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SAAA puts hope in fundraiser

By Alex Bridges

FRONT ROYAL - The Shenandoah Area Agency on Aging faces a long road out of its financial woes.

Staff and the agency board on Monday expressed hope that a professional fundraiser can bring the SAAA into the black and help pay off debt incurred in 2011 when it was discovered that nearly $300,000 in unsent checks were made out to vendors and other bill collectors.

Jonathan Price, SAAA's director of fiscal operations, said staff met with John Borders of BDI Consulting on Thursday to draft a fundraising plan they expect to finalize this week. Fundraising activities should begin shortly thereafter, he said. The board contracted with Borders to spearhead fundraising efforts, with a goal of $600,000 in 18 months.

Price added that part of the plan includes using board members to play a leadership role in fundraising activities. The initiative at first should involve the agency and the board not only looking for donors and sources, but also the vendors to which the SAAA still owes money, he explained.

Also on Monday, Price explained the agency should be drawing as little from its main state-funding source, the Department of Aging and Rehabilitative Services, as possible. The fundraising effort needs to draw unrestricted revenue that the agency then can use for its operations, Price said. This would reduce the amount of cash that the agency has on hand.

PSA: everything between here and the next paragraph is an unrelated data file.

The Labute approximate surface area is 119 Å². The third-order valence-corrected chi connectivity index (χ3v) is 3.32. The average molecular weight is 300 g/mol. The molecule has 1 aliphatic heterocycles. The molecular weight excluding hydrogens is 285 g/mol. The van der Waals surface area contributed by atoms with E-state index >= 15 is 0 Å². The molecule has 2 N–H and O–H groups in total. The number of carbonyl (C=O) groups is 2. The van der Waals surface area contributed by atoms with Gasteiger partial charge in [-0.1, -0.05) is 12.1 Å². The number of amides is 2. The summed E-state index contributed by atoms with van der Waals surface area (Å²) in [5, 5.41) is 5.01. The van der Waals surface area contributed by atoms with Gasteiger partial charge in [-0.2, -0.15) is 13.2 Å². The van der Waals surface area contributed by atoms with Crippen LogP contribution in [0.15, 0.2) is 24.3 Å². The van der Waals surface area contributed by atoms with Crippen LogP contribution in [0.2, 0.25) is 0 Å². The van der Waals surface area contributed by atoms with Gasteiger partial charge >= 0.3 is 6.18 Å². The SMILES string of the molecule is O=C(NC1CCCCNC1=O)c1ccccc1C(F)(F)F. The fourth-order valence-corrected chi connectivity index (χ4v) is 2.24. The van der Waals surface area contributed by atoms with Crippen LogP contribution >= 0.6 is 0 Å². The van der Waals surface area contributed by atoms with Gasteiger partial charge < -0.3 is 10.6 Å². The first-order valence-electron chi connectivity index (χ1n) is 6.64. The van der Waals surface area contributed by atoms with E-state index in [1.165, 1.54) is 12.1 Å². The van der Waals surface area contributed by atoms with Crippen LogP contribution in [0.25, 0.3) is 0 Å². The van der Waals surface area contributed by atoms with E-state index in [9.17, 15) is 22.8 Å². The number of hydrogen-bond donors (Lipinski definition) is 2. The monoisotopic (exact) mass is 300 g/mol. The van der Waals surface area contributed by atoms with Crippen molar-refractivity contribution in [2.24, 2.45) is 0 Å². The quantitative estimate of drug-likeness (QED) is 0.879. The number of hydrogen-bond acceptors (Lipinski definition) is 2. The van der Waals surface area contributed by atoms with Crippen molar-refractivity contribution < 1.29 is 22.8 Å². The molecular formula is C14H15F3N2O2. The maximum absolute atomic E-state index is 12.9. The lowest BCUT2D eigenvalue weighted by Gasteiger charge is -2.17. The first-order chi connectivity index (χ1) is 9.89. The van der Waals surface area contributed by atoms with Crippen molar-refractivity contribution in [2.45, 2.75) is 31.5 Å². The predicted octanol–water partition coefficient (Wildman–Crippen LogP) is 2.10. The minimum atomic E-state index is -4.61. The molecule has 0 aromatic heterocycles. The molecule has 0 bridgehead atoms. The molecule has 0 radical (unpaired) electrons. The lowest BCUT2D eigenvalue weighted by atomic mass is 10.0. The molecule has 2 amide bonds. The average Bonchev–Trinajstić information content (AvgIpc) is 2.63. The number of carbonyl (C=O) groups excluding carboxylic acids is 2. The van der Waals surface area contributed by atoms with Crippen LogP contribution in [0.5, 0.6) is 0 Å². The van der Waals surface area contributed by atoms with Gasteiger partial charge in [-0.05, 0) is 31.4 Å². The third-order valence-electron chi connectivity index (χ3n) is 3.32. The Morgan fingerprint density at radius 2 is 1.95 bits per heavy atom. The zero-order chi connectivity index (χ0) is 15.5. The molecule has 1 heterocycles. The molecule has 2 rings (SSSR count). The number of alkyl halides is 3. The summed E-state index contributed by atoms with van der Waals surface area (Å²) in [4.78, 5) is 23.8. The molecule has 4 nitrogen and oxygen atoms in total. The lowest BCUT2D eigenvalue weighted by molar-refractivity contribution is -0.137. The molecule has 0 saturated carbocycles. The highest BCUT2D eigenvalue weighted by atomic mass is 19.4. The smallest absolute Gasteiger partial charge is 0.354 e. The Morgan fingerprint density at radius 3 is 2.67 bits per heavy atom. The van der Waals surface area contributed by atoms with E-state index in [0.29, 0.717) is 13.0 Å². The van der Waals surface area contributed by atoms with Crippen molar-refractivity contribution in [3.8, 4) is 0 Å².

The agency also needs to bring the amount of state funding level with its federal income, Price said. Unrestricted funding can eliminate the gap between federal and state sources, he explained. As of the previous meeting in January, the agency had $25,000 in unreserved funds, according to Price.

Board member Teresa Strohmeyer expressed concern about the time it may take for the agency to come out of the red.

"How long do you think it's going to take before we rectify this and have it done the way it really should be?" she asked.

Price replied, "If everything goes as our contract says with the fundraising professional, hopefully 18 months," Price said.

Strohmeyer added, "So we're going to be in the boat for quite a while then."

During a report to the board, Price noted changes made to the agency's financial reporting to correct errors done in the previous administration. For instance, staff renamed certain line items to make it easier for audits and when the agency makes requests for grants, Price explained.

Some board members said they found the format hard to read and at least one person suggested they receive a more traditional statement of expenses and revenues.

Board member Wanda Shoemaker noted, "It's not user-friendly" and added, "I'm not a budget person so I had a really hard time."

Price advised against transferring the financial information to other formats.

"This is what comes directly out of our financial system," Price said. "I don't want there to be any gray area where anything could be manipulated. Not that that would happen, but just to have that liability."

Strohmeyer noted that, over time, procedures and documents have changed.

"Before we were given, I think, more of a narrative and it wasn't explained as well," Strohmeyer said. "I think it's being explained better now."

Shoemaker added, "That's why we missed so many things and what was going on exactly."

Also on Monday, the SAAA board approved a revised employee handbook with the caveat that members would have 90 days to review the document and pose questions or express concerns.


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